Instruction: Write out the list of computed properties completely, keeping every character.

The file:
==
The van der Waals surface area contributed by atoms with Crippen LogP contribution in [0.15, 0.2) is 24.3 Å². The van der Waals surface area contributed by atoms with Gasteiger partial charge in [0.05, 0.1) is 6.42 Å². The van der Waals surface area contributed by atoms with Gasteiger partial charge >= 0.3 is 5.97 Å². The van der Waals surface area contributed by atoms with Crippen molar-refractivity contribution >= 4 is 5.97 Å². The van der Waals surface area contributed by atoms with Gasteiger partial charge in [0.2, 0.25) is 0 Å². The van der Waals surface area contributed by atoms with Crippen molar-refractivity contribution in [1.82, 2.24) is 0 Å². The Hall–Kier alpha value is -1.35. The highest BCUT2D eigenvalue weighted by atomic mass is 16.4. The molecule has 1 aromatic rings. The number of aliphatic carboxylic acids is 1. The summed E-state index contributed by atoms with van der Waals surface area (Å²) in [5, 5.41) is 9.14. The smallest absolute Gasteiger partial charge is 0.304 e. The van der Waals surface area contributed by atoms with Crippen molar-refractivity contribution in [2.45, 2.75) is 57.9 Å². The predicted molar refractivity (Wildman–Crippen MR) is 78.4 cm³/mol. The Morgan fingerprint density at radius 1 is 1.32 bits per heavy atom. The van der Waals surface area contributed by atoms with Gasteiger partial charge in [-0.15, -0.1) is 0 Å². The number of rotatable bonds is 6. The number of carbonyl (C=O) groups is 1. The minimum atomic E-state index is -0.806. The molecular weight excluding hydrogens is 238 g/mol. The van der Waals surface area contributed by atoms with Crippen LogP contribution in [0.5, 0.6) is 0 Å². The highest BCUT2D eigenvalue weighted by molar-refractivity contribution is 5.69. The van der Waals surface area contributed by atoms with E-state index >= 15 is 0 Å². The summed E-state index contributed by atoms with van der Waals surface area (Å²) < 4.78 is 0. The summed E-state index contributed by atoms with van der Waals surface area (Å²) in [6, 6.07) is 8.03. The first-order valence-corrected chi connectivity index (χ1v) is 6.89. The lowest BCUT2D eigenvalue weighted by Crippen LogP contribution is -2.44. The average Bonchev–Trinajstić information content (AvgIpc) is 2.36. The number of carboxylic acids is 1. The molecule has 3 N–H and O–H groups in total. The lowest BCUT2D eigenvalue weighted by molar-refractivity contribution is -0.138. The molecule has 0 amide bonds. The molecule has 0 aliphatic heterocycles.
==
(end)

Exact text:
The van der Waals surface area contributed by atoms with Crippen LogP contribution in [0.15, 0.2) is 24.3 Å². The van der Waals surface area contributed by atoms with Gasteiger partial charge in [0.05, 0.1) is 6.42 Å². The van der Waals surface area contributed by atoms with Gasteiger partial charge >= 0.3 is 5.97 Å². The van der Waals surface area contributed by atoms with Crippen molar-refractivity contribution >= 4 is 5.97 Å². The van der Waals surface area contributed by atoms with Gasteiger partial charge in [0.2, 0.25) is 0 Å². The van der Waals surface area contributed by atoms with Crippen molar-refractivity contribution in [1.82, 2.24) is 0 Å². The Hall–Kier alpha value is -1.35. The highest BCUT2D eigenvalue weighted by atomic mass is 16.4. The molecule has 1 aromatic rings. The number of aliphatic carboxylic acids is 1. The summed E-state index contributed by atoms with van der Waals surface area (Å²) in [5, 5.41) is 9.14. The smallest absolute Gasteiger partial charge is 0.304 e. The van der Waals surface area contributed by atoms with Crippen molar-refractivity contribution in [2.45, 2.75) is 57.9 Å². The predicted molar refractivity (Wildman–Crippen MR) is 78.4 cm³/mol. The Morgan fingerprint density at radius 1 is 1.32 bits per heavy atom. The van der Waals surface area contributed by atoms with Gasteiger partial charge in [-0.15, -0.1) is 0 Å². The number of rotatable bonds is 6. The number of carbonyl (C=O) groups is 1. The minimum atomic E-state index is -0.806. The molecular weight excluding hydrogens is 238 g/mol. The van der Waals surface area contributed by atoms with Crippen LogP contribution in [0.5, 0.6) is 0 Å². The highest BCUT2D eigenvalue weighted by molar-refractivity contribution is 5.69. The van der Waals surface area contributed by atoms with E-state index >= 15 is 0 Å². The summed E-state index contributed by atoms with van der Waals surface area (Å²) < 4.78 is 0. The summed E-state index contributed by atoms with van der Waals surface area (Å²) in [6, 6.07) is 8.03. The first-order valence-corrected chi connectivity index (χ1v) is 6.89. The lowest BCUT2D eigenvalue weighted by Crippen LogP contribution is -2.44. The average Bonchev–Trinajstić information content (AvgIpc) is 2.36. The number of carboxylic acids is 1. The molecule has 3 N–H and O–H groups in total. The lowest BCUT2D eigenvalue weighted by molar-refractivity contribution is -0.138. The molecule has 0 amide bonds. The molecule has 0 aliphatic heterocycles.